Past and Current Writing Fellows

Writing Fellows at the Attic Institute

Writing Fellows include some of the best emerging and established writers in the Portland area, as well as periodic out of town writers. Writing Fellows offer Attic students a fresh literary experience geared to your writing and writing goals.

Learn about applying to become an Attic Institute Writing Fellow


Past and Current Fellows

Brian Benson: Brian Benson is a proud alum of the 2011-12 Attic Atheneum. A former Spanish instructor and nonprofit organizer, he has taught extensively in classroom and experiential settings. His first book, Going Somewhere, a memoir about a cross-country bike trip and the search for personal direction, will be published in early 2014.

Paula Bohince: Paula Bohince is the author of two poetry collections, both from Sarabande Books: The Children and Incident at the Edge of Bayonet Woods, which was nominated for the Los Angeles Times Book Prize. Her poems appear in The New Yorker, The New York Review of Books, The TLS, Poetry, Granta, The Nation, Slate, Poetry London, Poetry Ireland Review, Raritan, Salmagundi, The Yale Review, and elsewhere. She received the 2013 George Bogin Memorial Award from the Poetry Society of America. She served as the 2012 Dartmouth Poet in Residence at The Frost Place, the 2010-2011 Amy Lowell Poetry Travelling Scholar, a 2009 Fellow of the National Endowment for the Arts, and the 2008 Amy Clampitt Resident Fellow. She has received the "Discovery"/The Nation Award and the Grolier Poetry Prize. She holds an MFA from New York University. She has taught at NYU, the New School, and elsewhere.

Catie Bull: Catie Bull is a Portland poet with recent or forthcoming work in FIELD, Beatdom, and The Broken City. She has a B.A. in Poetry from Oberlin College and an M.A. in English/Creative Writing from U.C. Davis, and she writes about poetry and poetics, plus film reviews, at

Nathan Wade Carter: Nathan Wade Carter is a Portland-based illustrator, writer, musician, zine and sketchbook maker. Learn more

M. Allen Cunningham: M. Allen Cunningham is the author of six books. His debut novel, The Green Age of Asher Witherow, awas a #1 Indie Next Pick, a "Best Books of the West" selection in the Salt Lake Tribune, and called "a feat reminiscent of William Styron's Lie Down in Darkness" by Foreword Reviews. Cunningham's Lost Son, a biographical novel about Rainer Maria Rilke, was one of the Oregonian's Top 10 Books of the Northwest. His other works include The Honorable Obscurity Handbook. His writing has appeared in the Kenyon Review, Glimmer Train, Tin House, and Alaska Quarterly Review. Cunningham is the founder and publisher of the independent literary press Atelier26 Books.

Susan DeFreitas: Susan DeFreitas’s work has appeared in The Utne Reader, The Nervous Breakdown, Story Magazine, Southwestern American Literature, and Weber—The Contemporary West, along with more than twenty other magazines, journals, and anthologies. She is the author of the novel, Hot Season, and the chapbook Pyrophitic, as well as a regular contributor at She holds an MFA from Pacific University and lives in Portland, Oregon, where she serves as a collaborative editor with Indigo Editing & Publications.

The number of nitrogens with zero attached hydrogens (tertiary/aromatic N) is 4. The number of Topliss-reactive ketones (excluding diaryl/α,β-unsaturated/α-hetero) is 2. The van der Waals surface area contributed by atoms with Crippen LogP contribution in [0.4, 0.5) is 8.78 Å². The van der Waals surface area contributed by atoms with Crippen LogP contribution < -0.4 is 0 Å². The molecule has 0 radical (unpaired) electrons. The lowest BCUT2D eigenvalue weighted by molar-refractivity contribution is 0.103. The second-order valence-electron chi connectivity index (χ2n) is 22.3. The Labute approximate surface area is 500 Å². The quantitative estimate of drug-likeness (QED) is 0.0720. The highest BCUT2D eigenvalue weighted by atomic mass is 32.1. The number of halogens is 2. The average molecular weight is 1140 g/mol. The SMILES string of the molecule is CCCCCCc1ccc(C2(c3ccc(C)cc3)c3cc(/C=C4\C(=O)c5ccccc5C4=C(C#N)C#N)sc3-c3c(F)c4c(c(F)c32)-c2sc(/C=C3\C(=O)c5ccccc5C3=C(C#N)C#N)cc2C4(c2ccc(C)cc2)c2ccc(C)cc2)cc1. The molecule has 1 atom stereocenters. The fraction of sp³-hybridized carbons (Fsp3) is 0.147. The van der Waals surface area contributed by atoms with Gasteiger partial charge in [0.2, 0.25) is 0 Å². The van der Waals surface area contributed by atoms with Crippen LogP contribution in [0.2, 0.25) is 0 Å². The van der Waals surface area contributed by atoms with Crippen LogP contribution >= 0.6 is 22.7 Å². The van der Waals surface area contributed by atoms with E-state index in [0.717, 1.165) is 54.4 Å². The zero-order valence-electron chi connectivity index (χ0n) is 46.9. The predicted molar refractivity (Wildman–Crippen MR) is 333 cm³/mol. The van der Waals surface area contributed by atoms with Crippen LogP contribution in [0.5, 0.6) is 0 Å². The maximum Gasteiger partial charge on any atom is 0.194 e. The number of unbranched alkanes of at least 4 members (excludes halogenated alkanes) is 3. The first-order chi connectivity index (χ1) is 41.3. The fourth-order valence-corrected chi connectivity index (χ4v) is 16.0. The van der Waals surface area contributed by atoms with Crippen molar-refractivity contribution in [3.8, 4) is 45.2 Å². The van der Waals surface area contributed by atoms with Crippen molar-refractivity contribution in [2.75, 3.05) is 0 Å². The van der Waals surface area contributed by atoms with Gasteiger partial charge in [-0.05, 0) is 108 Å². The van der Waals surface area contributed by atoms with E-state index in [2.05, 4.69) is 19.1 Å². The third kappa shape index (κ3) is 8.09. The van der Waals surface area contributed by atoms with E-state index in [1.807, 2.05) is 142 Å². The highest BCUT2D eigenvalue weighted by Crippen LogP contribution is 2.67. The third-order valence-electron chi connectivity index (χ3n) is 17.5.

Edward Derby: Edward Derby's poems have appeared in Cloudbank, Field, Mud Season Review, Prairie Schooner, and Right Hand Pointing. He was a fellow at the Paris American Academy in 2015. He earned a master's in poetry writing from the University of Florida and served as an assistant editor for Poetry Northwest. He also makes short films.

Jennifer Dorner: Jennifer Dorner was a 2013-2014 Atheneum Fellow. Her poetry has appeared in The Timberline Review, VoiceCatcher, and is forthcoming in Verseweavers, and she has received literary awards from Willamette Writers, Oregon Quarterly, and the Oregon Poetry Association. Jennifer earned her B.A. in English from the University of Oregon. She coordinates the Attic Institute's popular monthly all-genre open mic, Fridays on the Boulevard, and co-founded the Vault Voices reading series.

Patrick Dundon: Patrick Dundon is currently an MFA candidate at Syracuse University and serves as a poetry editor for Salt Hill. His poems have appeared or are forthcoming in The Adroit Journal, Birdfeast, DIAGRAM, Word Riot, Poor Claudia, Smoking Glue Gun, and elsewhere.

Caitlin Dwyer: Caitlin Dwyer is a freelance writer from Portland. Her travel writing has been published online and in print in Asia and America, and she has just finished her first book, a memoir of circumnavigating the globe in 2010. She focuses on narrative nonfiction, dabbles in radio, and also publishes poetry. For the last three years, Caitlin has been teaching and writing in southern China.   She received her B.A. in English from Pomona College and just completed her Master of Journalism degree at the University of Hong Kong.

Art Edwards: Art Edwards's third novel, Badge, (2014) was named a finalist in the Pacific Northwest Writers Association's Literary Contest. His second novel, Ghost Notes, released on his own imprint Defunct Press in 2008, won the 2009 PODBRAM Award for best work of contemporary fiction. His first novel, Stuck Outside of Phoenix, re-released on Defunct Press in 2008, was made into a feature film. He also released his first audio book, Ghost Notes, a unique combination of music and spoken word, in 2009. His shorter work has appeared in The Writer, Writers' Journal and Salon, among others.

Carol Ellis: Carol Ellis has a Ph.D. in English from the University of Iowa and an M.A. in English and Creative Writing from San Francisco State University. She has a history of writing and publishing in a variety of journals and books, and is an gifted teacher of writing in all genres to a vast diversity of writers.